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Then all the people said ‘Amen’

1 January 2011 | by Paul Yeulett

Then all the people said ‘Amen’

It’s a most dispiriting feeling. You’ve come to the end of the service, having preached your heart out, and you’re pronouncing the benediction. As you near a conclusion, the pitch, volume and tempo of your voice rise, the adrenalin is pumping through every vessel, your body shaking, up to the final crescendo of a resounding ‘Amen’. It bursts forth from your lungs, and you wait with eager anticipation for the full-throated affirmation from the congregation. But it doesn’t come! One or two hearty members give it their best, to be sure – but most of the rest, looking down at their feet, utter a muffled, self-conscious, incoherent grunt and sit down, as if relieved that the service is over. Perhaps you are relieved too. Well, who’d be a pastor?

Of course I exaggerate in order to make my point. But what is this word ‘Amen’? Is it a formality, a mere punctuation mark, like the full stop at the end of a sentence? Why should the congregation repeat a word that has already been uttered by the one who is praying – surely the Lord has already heard him and my own additions won’t make any substantial difference?

The word ‘Amen’ is Hebrew in origin and it means ‘truly’, ‘so be it’ or perhaps more colloquially ‘Yes, I am in complete agreement with what has been said!’ King David’s psalm of thanksgiving climaxed with these words: ‘“Blessed be the LORD, the God of Israel, from everlasting to everlasting!” Then all the people said, “Amen!” and praised the LORD’ (1 Chr. 16:36). I want to offer five incentives, five spurs that should amplify the volume of the ‘Amens’ in every congregation represented by the readership of this magazine.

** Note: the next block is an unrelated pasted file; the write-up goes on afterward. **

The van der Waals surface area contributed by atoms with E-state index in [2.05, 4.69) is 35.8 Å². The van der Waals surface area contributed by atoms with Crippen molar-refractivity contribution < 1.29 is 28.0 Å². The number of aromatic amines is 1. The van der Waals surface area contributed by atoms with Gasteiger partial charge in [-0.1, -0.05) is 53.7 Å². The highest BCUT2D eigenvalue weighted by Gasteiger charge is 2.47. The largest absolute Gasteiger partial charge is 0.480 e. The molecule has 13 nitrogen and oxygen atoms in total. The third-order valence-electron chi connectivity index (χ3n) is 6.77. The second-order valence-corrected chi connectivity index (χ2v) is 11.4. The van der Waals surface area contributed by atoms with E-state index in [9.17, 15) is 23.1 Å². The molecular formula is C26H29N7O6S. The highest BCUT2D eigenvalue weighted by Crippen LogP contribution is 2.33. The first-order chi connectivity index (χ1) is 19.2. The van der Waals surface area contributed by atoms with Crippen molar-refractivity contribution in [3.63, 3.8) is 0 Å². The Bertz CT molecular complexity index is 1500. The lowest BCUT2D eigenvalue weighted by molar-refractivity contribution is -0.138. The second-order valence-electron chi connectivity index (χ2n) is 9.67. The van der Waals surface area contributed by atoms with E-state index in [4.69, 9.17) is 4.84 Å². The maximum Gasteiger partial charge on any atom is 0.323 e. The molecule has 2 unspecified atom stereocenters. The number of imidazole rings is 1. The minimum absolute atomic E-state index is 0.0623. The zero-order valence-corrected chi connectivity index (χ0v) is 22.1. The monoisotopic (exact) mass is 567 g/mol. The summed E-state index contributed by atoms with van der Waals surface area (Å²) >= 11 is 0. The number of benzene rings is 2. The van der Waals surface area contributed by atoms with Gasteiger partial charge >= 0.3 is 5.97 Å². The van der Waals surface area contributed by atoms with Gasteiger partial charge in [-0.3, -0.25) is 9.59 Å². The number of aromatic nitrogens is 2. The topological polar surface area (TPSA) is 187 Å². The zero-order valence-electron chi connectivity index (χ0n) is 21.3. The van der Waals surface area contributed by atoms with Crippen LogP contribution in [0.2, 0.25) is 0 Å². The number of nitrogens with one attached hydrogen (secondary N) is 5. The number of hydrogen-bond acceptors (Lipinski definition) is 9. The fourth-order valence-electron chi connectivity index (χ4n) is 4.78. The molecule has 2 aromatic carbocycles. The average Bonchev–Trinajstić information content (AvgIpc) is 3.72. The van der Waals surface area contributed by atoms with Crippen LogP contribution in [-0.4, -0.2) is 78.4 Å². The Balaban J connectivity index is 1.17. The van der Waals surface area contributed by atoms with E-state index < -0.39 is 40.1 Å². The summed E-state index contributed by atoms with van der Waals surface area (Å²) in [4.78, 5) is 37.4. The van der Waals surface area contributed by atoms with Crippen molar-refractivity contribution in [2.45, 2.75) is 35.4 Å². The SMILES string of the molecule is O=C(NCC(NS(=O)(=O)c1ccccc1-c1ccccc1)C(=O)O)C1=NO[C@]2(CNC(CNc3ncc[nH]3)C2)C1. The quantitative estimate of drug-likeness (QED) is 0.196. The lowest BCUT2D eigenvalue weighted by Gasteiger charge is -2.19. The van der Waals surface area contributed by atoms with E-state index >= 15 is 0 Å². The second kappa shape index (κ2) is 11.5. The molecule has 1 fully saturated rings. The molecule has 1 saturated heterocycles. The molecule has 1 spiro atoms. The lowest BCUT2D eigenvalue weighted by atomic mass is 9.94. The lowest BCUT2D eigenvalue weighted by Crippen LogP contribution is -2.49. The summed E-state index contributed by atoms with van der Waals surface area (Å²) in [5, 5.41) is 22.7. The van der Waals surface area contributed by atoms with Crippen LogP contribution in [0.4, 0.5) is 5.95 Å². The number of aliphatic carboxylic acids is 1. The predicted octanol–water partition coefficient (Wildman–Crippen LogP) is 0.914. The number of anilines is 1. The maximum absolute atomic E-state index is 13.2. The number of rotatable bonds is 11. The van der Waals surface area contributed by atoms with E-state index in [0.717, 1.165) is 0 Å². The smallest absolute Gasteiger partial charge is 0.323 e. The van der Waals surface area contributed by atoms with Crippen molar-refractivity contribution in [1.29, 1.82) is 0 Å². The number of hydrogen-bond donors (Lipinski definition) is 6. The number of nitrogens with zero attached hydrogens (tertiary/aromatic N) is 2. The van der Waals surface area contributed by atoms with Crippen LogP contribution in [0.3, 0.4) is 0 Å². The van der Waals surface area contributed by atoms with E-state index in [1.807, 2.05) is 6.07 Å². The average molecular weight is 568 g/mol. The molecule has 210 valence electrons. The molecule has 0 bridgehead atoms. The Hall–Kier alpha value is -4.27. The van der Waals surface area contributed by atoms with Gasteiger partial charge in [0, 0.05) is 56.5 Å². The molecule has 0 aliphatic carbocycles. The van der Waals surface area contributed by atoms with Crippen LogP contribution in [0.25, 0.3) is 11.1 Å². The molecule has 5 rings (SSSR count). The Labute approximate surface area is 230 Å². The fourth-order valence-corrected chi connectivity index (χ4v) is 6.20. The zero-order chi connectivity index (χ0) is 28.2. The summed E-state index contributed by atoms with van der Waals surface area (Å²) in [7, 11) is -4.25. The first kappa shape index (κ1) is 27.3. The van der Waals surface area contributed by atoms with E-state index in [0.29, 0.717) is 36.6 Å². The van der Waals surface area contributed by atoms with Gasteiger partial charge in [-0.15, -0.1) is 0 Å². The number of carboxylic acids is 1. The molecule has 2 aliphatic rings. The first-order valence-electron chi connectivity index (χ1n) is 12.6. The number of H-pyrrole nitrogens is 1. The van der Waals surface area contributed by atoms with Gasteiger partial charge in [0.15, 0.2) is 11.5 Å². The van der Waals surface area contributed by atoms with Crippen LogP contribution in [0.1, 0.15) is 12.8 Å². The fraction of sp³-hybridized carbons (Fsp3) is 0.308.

Warm assent of the congregation

The content of the worship service – reading, praying, singing and preaching – is centred on the word of God and the glorious gospel of salvation in Christ. These are themes that should make the heart of every Christian rejoice and sing. The truths that are being set before the congregation are not mere historical facts, but spiritual realities that resonate with our souls. They deal with such mighty themes as the forgiveness of sins, peace with God, everlasting life. We have been granted the incomparable privilege of entering into the presence of Almighty God, Creator of heaven and earth, by the blood of His only son Jesus Christ. These are wonders that have captivated our souls. We want to enthusiastically endorse the high and holy mysteries that have been communicated, and there is no better way to demonstrate this than with a hearty ‘Amen’! If we don’t want to endorse them then clearly something is wrong.

Active participation in congregational worship

It may be a bit of a cliché, but we live in a spectator society. We are used, almost certainly far too used, to sitting in our living rooms and watching what used to be called ‘the box’, but is now more commonly a large, flat screen. We watch a programme and then discuss it afterwards, at a safe and detached distance. We don’t know the actors or players personally, so what we say about them makes no real difference to them or to us. But we have no right to bring that kind of mentality with us to the worship of God. We need to realise that we are participants in worship, and not only when we are singing. Hearing God’s word is not something passive; whenever the Bible speaks about hearing it always implies that the heart, mind and will are actively engaged. We hear God’s word in order that our whole being might be conformed to Christ; being among the Lord’s people should be an exercise in which we are being personally challenged and changed. The enthusiastic utterance of an ‘Amen’ is conclusive proof that our whole being is unreservedly employed in the worship of God.